Post-menopausal women need calcium among other supplements because one of their hormones, oestrogen decreases drastically. This hormone helps in strengthening the female bone with the help of calcium. However, once a woman reaches menopause, this hormone is withdrawn from her system, making her bones weaker as she ages (this also explains why osteoarthritis is common in elderly women). It should be noted that this is also one of the hormones responsible for fertility, further explaining why a post-menopausal woman would not get pregnant.

How safe and beneficial are supplements?
Yes, they are safe for human consumption and the benefits are far reaching. They help ensure a stable and strong immunity against infectious diseases, however not against such non-communicable diseases as hypertension, cancer and diabetes, among others. In fact, some can worsen cancer cases. Supplements are actually a fantastic means to primary prevention against some diseases. The word here is prevention, not necessarily treatment of diseases.

Are there side effects of too much supplements?
Generally, taking an overdose of supplements presents with nausea, constipation, diarrhoea, skin rashes, hair loss and nerve damage, among others.  As stated earlier, some vitamins are more liable to overdose than others. The fat-soluble vitamins are more liable to overdose because they are stored in the body, unlike their water-soluble counterparts.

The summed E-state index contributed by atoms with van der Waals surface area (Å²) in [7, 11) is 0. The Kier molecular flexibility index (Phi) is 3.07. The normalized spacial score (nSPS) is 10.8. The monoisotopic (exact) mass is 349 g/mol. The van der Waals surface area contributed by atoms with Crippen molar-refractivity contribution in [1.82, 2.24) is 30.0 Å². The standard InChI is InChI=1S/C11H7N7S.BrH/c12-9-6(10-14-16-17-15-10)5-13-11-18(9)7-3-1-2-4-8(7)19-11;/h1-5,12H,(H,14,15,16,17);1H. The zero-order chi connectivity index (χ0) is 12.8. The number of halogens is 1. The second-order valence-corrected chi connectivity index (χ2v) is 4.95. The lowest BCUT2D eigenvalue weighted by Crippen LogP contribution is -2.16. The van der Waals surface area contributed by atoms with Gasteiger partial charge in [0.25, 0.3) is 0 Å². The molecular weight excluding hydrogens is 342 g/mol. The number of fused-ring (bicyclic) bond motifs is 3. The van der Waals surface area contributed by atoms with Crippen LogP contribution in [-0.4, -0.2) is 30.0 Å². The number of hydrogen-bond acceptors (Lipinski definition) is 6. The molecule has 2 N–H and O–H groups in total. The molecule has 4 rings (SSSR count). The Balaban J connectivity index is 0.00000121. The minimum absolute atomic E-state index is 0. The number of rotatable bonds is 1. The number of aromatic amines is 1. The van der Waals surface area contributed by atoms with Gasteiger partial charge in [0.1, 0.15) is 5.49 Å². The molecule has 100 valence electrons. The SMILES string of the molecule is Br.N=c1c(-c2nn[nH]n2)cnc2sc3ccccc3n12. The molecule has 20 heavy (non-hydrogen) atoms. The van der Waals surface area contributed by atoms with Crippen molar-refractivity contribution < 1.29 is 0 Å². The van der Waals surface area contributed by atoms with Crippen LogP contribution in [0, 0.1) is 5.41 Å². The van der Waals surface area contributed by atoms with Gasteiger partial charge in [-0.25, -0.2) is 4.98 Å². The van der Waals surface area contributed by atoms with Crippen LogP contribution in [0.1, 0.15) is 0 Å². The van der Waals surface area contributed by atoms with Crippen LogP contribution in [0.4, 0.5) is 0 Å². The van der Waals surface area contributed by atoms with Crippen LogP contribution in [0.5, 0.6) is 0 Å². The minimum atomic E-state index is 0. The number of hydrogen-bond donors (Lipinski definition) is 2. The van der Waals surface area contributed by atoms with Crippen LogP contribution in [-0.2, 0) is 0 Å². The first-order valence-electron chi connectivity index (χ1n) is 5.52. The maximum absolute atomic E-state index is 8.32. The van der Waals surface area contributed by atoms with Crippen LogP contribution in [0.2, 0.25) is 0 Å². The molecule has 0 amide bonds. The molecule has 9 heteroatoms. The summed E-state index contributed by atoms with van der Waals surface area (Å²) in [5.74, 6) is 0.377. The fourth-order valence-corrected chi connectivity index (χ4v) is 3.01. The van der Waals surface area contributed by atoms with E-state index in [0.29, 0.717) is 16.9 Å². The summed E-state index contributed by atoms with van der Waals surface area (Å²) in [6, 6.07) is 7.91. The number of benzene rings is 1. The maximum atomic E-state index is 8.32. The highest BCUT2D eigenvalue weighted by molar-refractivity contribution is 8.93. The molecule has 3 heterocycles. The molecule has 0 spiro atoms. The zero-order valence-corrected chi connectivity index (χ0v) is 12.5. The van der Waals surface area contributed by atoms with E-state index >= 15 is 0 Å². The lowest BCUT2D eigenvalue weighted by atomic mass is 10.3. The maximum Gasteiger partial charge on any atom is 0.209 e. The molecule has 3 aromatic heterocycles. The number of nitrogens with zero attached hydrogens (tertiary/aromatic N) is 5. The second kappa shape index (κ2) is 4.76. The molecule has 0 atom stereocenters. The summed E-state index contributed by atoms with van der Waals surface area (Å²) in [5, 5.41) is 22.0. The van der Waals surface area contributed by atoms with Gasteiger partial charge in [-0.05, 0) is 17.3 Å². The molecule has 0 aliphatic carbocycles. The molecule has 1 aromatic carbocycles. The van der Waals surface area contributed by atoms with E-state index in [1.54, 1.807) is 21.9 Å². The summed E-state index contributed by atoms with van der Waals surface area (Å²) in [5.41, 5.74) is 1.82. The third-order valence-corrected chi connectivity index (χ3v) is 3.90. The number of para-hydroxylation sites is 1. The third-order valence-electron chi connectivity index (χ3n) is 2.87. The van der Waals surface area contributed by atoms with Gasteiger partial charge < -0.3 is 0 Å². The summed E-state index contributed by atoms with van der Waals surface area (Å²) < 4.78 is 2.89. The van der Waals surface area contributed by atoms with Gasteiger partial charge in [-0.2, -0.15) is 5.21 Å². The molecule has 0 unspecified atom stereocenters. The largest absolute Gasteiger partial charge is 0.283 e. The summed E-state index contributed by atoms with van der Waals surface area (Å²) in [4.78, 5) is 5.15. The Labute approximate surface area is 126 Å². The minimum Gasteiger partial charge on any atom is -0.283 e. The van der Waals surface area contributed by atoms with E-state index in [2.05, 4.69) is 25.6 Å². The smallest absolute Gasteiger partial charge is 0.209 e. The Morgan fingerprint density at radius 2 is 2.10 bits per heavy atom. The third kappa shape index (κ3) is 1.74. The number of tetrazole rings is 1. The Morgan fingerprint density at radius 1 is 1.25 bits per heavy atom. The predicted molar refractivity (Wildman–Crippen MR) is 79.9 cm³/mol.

An overdose of vitamin A can present as blurry vision, swelling of the bones, dizziness, nausea and vomiting, bone pain and sensitivity to sunlight, among others.

Vitamin D overdose may present as fatigue, loss of appetite, weight loss, excessive thirst, dehydration, excessive urination and constipation, among others. Vitamin E overdose may present as nausea, constipation, diarrhoea, headaches, fatigue, easy bruising and bleeding, while Vitamin K overdose may present as blood clotting problems.

Overdose from vitamins are rarely fatal. However, some supplements are known to accelerate the growth of cancerous cells, for instance folic acid. This is a supplement that innocently helps in accelerating the growth and multiplication of fast growing cells like the human hair, nails, blood cells, sperms and the developing embryo. But is also found to encourage rapid growth of cancer cells, which are also rapidly growing cells.

This implies that cancer patients should never take any supplement that contains folic acid or eat dark green vegetables, which are rich sources of folic acid. If you experience any side effect, see your doctor.

How can one tell if he/she is taking good quality supplement? What does standardised label on a supplement mean?
The supplement must be FDA (Federal Drug Agency) approved. Standardised label means that the supplement you are buying agrees with the daily requirements of each of the constituents contained in the supplement set by the Federal Drug Agency.

I would advise the public not to attach too much importance to food supplements, as they can never replace a healthy balance diet. Why waste so much money, when you can get these same vitamins from available fruits and vegetables? I would say only take supplements religiously if you fall in the categories stated above. The importance of supplements is overrated.

A diet with plenty fruits; vegetables, whole grains, protein and healthy fat should provide all the nutrients needed for good health.